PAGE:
Trudeau's office hiding names, taxpayer-funded payouts to former employees
The PMO is refusing to turn over the names of 14 staffers who received severance and separation pay from the taxpayer after leaving their jobs. Trudeau’s office won't even turn over the specific names of these former employees.
We learned the news from a pro-active release of a previously filed access to information request. This isn’t one of ours, but one posted by the government after someone else asked for and received it.
Some sleuthy individual out there asked the Privy Council Office (PMO) — Trudeau’s chief bureaucrats — for:
“Documents on the number of employees in PMO, hired after Nov. 4, 2015; that left by March 4, 2019; that were paid severance; the total amount of those severance payments; the number of those employees who also received separation pay; and the total amount of separation paid for those employees”
Presumably, the filer was asking about Gerry Butts, the former principal secretary to Trudeau who left under a cloud of scandal in February, right in the middle of the SNC-Lavalin ethics investigation. However, the ATIP filer also may have been asking about Claude Eric Gagne, who left the PMO the previous February. After several months of paid leave Gagne was investigated for harassing female staffers. Gagne denies the claims, and left on his own accord.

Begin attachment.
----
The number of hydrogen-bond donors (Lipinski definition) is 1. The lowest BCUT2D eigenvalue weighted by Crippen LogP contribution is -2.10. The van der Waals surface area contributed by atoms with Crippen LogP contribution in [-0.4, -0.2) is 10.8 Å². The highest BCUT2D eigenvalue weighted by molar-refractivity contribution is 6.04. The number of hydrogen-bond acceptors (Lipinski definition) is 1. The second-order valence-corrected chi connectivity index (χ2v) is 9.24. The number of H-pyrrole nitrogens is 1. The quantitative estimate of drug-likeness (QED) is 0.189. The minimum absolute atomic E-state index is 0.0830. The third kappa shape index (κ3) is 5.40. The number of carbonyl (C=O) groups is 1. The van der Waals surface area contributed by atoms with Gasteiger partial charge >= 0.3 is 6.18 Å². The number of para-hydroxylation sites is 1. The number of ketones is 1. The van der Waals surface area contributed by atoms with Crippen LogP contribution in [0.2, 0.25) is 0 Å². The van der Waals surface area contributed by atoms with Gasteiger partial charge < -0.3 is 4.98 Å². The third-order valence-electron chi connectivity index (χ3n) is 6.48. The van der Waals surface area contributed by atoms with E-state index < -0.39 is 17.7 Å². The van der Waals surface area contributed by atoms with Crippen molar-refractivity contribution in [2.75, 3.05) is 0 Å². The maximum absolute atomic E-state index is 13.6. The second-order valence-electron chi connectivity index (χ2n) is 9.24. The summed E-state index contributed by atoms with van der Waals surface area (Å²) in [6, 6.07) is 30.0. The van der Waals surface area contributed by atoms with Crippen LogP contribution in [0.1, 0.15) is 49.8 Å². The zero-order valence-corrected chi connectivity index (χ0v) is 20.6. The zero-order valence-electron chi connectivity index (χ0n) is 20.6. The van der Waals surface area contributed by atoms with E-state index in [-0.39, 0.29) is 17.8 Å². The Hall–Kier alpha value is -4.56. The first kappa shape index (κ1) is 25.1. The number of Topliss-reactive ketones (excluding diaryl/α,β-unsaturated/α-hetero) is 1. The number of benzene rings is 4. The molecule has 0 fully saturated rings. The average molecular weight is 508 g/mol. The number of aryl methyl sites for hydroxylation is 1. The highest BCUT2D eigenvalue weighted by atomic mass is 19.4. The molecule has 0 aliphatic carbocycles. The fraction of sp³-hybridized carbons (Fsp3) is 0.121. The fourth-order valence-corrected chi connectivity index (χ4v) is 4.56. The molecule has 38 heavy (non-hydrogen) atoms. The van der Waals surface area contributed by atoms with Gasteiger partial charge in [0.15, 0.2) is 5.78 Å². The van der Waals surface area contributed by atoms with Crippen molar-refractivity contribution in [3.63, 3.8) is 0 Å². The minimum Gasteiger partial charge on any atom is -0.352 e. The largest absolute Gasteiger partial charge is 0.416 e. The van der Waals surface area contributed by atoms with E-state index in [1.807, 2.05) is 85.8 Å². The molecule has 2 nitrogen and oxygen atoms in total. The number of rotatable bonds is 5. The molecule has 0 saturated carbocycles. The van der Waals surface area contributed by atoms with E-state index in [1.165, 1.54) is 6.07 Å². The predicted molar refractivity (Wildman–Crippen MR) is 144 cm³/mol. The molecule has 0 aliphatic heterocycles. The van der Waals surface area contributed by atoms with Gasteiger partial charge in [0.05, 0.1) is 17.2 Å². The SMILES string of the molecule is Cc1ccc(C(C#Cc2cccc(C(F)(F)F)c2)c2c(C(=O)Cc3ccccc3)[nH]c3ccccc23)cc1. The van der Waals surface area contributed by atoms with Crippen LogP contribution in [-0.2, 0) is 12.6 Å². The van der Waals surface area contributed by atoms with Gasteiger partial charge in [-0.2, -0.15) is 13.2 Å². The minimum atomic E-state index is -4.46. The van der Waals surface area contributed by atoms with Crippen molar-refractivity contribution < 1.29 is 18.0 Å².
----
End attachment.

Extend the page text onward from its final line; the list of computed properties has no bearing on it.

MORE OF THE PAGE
I know those are the two guys I'd want to know about.
However, in a shock to no one paying attention to how Trudeau operates, the Prime Minister’s Office refused to disclose the individual amounts and individual names.
Everything was redacted except two line items indicating the PMO paid out $118,000 in severance and $119,000 in separation pay to up to 14 people.
The redactions deviate from what used to be standard practice to give a narrow range for the pay as a balance between protecting the privacy of individuals and respecting public transparency. The names, however, are not private and should have been released in full, something the Information Commissioner has previously ruled on when Rebel News appealed redactions of Gerald Butts' expense claims under the claim the details were “personal information”.
It’s not personal if the taxpayer is footing the bill.
The iron grip on public information in this “most open and transparent government ever” is going to remain in place.
The information laws are just more rules the Liberals will ignore to hang on to power.
But that doesn't mean we are going to stop trying to find out what the Liberals are doing behind closed doors away from the disinfectant of sunlight.
It's expensive and time-consuming to file for Access to Information documents and to spend the man-hours to read through the heavily-redacted pages and then to make appeal after appeal to the Information Commissioner to get the hidden information the law clearly says the public is entitled to.
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